What Happens in Vegas, Stays in Vegas – Fun with an Overlay Filesystem

Every now and then I would like to use the data on a backup drive with a program that modifies the data. Obviously I would not want the backup to be modified. The standard approach would be to copy the data from the backup drive to a temporary location, use the data, and, once done, delete it again. This works well for small amounts of data, but copying the files will take ages for a double digit gigabyte dataset. The solution: An Overlay File System!

With an overlay file system, Linux offers a convenient way to map a file system to another directory. All reads will go to the original file system, while any modifications are put into an overlay. This is a kind of a ‘copy-on-write’ approach that happens transparently in the background. And once done, the overlay file system can be un-mounted, and the copy-on-write data can be deleted. This approach is used by Docker and other container systems to have an immutable base image that is mapped into a container, where it can be modified. All modifications, however, end up in an overlay and are discarded once the container is removed from the system. Next time a container is instantiated from an image, everything starts again from scratch. But one doesn’t need a container to use an overlay file system, here are the shell commands to do it in a ‘normal’ Linux environment:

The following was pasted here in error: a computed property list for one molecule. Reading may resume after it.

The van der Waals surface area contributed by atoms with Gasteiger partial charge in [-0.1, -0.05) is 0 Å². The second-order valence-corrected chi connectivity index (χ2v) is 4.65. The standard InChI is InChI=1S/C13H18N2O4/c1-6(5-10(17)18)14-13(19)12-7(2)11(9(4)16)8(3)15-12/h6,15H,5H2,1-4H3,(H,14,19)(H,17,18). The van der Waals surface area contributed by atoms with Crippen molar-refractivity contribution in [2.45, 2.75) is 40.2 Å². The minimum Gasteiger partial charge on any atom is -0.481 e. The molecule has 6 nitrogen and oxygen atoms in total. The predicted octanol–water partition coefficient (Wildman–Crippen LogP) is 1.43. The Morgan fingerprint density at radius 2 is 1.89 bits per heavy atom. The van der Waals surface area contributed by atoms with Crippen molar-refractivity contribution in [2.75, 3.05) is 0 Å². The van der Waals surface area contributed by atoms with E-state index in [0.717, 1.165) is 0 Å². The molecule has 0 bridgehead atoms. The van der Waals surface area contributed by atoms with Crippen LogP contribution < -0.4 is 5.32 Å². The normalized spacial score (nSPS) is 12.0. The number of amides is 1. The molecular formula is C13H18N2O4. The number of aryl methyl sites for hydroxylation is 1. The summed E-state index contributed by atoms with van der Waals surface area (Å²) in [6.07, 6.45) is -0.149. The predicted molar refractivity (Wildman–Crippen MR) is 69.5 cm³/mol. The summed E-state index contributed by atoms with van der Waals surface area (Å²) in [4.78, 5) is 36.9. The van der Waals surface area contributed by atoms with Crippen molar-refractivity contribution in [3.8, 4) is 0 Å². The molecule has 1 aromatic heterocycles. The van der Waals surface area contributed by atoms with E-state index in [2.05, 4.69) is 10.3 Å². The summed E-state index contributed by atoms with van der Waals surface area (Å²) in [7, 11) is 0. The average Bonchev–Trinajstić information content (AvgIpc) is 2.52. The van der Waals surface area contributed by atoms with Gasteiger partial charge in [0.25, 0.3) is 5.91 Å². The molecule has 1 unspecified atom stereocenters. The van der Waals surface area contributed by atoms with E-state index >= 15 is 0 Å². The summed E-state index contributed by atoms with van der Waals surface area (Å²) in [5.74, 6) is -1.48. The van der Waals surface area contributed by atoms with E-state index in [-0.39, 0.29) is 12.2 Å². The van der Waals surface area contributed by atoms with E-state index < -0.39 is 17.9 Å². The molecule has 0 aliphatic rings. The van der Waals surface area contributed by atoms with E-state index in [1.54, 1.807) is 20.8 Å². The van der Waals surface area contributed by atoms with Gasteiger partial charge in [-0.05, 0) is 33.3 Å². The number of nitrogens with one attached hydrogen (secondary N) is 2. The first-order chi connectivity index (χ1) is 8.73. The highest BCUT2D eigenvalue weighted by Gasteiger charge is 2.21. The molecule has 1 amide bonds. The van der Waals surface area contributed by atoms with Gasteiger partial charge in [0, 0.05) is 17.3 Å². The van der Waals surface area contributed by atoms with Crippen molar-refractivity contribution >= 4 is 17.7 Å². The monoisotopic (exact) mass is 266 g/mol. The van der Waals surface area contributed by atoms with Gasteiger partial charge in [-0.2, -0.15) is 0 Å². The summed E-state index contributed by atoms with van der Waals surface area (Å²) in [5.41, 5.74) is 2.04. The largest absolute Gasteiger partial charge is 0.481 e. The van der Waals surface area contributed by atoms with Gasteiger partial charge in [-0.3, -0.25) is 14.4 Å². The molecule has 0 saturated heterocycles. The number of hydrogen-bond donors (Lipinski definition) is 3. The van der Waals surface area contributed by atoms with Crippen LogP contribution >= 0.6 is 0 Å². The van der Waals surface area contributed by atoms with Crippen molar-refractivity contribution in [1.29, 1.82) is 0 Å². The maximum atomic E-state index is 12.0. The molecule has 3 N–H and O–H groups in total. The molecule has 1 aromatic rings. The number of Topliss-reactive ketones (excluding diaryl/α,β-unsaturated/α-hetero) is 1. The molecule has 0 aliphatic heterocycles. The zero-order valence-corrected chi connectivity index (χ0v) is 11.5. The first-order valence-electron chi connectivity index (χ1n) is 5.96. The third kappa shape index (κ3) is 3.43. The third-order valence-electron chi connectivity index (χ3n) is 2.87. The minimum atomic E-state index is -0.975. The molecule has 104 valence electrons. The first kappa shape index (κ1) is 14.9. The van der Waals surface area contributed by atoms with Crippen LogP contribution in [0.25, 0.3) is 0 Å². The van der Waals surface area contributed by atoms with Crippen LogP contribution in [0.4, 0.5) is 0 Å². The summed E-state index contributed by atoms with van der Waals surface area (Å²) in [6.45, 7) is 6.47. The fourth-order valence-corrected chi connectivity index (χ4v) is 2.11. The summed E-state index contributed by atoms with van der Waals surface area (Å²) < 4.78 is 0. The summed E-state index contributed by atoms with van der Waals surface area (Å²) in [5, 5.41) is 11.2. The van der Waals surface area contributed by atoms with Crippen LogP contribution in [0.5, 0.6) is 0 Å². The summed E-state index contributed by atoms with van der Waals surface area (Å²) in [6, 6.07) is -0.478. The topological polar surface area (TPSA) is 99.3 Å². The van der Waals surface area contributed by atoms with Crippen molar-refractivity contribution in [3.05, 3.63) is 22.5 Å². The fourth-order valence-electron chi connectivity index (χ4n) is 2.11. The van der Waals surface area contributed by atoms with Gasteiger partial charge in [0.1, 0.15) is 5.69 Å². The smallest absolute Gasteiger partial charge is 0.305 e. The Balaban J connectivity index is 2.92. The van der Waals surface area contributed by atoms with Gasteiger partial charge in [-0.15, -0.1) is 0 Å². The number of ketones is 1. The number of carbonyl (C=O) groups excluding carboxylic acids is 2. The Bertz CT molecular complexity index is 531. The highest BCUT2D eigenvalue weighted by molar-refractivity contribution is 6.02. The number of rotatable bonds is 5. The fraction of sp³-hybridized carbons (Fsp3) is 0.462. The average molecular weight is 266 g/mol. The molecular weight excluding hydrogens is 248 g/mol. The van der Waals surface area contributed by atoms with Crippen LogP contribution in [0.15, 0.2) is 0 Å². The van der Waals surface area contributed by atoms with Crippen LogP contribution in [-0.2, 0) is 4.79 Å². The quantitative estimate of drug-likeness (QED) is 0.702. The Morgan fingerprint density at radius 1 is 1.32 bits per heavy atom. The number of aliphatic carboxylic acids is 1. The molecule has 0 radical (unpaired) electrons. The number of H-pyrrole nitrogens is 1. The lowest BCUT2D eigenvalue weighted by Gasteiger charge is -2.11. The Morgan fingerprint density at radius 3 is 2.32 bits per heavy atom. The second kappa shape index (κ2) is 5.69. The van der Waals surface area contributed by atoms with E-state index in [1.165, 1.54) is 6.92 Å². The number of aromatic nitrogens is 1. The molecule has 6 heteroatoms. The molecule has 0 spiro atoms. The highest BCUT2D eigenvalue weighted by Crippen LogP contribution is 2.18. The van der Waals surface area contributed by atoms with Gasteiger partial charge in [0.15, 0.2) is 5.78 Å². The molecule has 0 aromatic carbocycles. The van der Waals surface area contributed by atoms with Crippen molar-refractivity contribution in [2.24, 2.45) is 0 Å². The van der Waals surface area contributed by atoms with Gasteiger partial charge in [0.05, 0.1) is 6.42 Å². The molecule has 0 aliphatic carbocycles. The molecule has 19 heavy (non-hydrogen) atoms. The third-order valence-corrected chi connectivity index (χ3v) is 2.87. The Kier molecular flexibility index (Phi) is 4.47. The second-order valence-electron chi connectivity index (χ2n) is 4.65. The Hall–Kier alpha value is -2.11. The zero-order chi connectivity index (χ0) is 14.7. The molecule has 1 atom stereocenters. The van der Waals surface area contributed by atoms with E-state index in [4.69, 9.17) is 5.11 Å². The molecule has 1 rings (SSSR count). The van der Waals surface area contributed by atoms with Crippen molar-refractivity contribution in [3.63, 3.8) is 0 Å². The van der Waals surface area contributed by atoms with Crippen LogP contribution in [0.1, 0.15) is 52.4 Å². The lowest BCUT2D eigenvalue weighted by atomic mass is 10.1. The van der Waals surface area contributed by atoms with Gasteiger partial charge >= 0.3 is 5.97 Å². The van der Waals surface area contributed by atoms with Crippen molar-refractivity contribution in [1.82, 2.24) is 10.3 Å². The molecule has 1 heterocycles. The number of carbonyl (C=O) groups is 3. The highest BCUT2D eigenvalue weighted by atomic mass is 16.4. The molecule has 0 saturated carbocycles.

# Create directories for the mount and overlay
mkdir /media/tmp
mkdir /media/changes
mkdir /media/work-dir
mkdir /media/overlay


# Mount a disk, preferably read only (-o ro), just to make sure :)
#
sudo -s
mount -o ro /dev/sdXX /media/tmp


mount -t overlay overlay -o lowerdir=/media/tmp,upperdir=/media/changes/,workdir=/media/work-dir/ /media/overlay

# Done, use /media/overlay to read AND write data!

And once done, the overlay file system can be unmounted again and the temporary data can be deleted:

umount /media/overlay
umount /media/tmp

rm -rf /media/tmp
rm -rf /media/changes
rm -rf /media/work-dir
rm -rf /media/overlay

Pretty powerful stuff! For more details, have a look here.

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